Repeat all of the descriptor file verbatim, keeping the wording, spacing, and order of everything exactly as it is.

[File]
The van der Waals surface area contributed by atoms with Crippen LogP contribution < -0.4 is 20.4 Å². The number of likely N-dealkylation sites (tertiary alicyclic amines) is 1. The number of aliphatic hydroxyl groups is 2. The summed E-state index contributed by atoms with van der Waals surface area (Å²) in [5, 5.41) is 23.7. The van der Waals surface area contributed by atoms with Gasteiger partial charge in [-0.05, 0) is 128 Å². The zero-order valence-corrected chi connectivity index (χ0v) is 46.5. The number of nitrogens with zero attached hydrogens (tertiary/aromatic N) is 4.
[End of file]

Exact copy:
The van der Waals surface area contributed by atoms with Crippen LogP contribution < -0.4 is 20.4 Å². The number of likely N-dealkylation sites (tertiary alicyclic amines) is 1. The number of aliphatic hydroxyl groups is 2. The summed E-state index contributed by atoms with van der Waals surface area (Å²) in [5, 5.41) is 23.7. The van der Waals surface area contributed by atoms with Gasteiger partial charge in [-0.05, 0) is 128 Å². The zero-order valence-corrected chi connectivity index (χ0v) is 46.5. The number of nitrogens with zero attached hydrogens (tertiary/aromatic N) is 4.